Medicare Audits – “reasonable and necessary”
With the Federal government contracting and double checking its spending, health care practitioners are under the microscope for their billing practices. If you have been contacted for a Medicare audit or are currently undergoing a medicare audit, then, there are a few things you want to know.
First off, what are they looking for?
Billing and coding over what the actual services performed is the crux of a medicare audit.
Providers that could be audited are hospitals, physical therapists, nursing homes, and private physician practices – any entity that bills medicare.
In 2017, the USDOJ with joint efforts with the FBI uncover fraud worth $1.3 billion, where medical practitioners were over billing their patients. At times, some medical practitioners were actually driving around trying to find homeless individuals and paid them cash to use their cards to bill medicare.
Physical Therapists are commonly targeted for billing related to the KX modifier. Use of this is to signal an automatic exception to the therapy cap on the basis of normally accepted necessity. This is also seen where providers are billing an unusually higher number of codes for each visit by their patient. Things as simple as missing practitioner signatures, or using a rubber stamp or electronic signature may indicate the absence of the practitioner that would actually call for the level of billing that was actually billed.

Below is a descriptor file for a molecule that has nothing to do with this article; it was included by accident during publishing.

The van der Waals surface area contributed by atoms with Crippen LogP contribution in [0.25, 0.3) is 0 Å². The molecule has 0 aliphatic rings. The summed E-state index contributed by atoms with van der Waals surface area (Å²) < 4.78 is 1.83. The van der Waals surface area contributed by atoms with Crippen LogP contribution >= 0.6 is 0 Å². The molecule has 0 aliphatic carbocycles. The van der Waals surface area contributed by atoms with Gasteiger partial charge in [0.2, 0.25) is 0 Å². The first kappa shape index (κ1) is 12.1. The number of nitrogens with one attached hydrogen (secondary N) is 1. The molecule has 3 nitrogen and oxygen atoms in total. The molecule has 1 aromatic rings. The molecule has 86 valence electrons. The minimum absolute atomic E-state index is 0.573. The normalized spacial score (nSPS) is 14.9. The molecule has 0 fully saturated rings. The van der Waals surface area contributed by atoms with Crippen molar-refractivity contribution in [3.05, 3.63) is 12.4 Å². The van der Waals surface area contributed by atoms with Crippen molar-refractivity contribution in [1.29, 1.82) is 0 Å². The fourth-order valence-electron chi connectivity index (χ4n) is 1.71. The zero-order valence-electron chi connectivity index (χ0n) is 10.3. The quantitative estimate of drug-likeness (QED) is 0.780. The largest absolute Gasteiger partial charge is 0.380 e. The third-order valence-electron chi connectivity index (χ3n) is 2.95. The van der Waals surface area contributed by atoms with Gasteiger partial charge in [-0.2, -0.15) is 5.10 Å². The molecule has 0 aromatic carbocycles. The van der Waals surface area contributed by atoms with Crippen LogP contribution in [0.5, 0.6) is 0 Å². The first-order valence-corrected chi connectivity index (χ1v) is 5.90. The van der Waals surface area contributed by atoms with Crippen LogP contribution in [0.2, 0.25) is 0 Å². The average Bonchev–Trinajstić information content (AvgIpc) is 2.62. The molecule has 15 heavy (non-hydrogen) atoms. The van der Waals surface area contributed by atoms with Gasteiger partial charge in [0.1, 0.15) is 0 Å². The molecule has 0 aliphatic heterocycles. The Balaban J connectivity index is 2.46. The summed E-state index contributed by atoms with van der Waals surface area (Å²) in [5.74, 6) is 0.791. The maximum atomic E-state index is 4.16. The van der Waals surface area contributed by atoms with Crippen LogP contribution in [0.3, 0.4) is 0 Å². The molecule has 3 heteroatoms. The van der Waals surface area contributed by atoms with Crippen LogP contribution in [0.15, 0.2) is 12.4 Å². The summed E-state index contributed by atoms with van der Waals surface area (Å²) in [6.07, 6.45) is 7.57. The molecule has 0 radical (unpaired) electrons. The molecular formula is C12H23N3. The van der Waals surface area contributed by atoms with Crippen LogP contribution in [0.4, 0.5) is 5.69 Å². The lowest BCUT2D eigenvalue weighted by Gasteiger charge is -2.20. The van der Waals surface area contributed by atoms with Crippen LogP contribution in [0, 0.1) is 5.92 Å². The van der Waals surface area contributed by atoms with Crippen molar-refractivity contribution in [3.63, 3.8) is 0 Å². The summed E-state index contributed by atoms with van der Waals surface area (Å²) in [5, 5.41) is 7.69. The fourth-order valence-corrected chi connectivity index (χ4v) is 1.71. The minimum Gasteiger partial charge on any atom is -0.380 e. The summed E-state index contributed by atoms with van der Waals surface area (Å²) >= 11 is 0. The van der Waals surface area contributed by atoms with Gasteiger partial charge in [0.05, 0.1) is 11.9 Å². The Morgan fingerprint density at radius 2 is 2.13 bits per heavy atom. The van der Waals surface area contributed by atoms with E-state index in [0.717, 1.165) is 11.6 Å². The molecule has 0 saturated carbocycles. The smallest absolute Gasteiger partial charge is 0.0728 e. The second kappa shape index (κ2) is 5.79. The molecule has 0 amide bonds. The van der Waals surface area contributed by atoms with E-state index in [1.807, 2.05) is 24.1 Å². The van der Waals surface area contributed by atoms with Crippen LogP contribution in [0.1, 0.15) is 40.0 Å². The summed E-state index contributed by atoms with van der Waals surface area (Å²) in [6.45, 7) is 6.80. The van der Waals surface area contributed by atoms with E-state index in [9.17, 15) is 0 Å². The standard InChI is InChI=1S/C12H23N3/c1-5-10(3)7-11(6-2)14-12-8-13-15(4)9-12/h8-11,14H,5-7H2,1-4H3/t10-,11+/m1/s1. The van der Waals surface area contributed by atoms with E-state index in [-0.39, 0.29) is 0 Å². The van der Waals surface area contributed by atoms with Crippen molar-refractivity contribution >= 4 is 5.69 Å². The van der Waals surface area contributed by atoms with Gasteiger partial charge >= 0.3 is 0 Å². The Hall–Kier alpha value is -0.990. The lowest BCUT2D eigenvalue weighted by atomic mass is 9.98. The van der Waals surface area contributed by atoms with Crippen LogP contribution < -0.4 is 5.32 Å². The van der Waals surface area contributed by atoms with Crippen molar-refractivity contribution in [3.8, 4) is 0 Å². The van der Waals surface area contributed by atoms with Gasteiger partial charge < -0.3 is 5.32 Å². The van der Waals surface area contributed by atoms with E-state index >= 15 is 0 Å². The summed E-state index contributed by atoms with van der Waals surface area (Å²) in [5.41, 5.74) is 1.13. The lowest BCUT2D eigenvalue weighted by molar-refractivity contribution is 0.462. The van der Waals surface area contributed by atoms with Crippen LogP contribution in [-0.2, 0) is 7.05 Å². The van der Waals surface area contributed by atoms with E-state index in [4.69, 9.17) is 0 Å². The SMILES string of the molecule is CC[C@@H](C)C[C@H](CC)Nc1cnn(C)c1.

Practitioners should remember to rectify a plan of care when time has lapsed since the onset of care. There needs to be sufficient documentation as to post-denial of claims.
To revisit the issue of signatures, billing rates are different when services are provided by each specific type of provider – physician versus nurse. The same applies to billing separately or “unbundling” services such as dressing and warm packs.
Medicare Audit Atlanta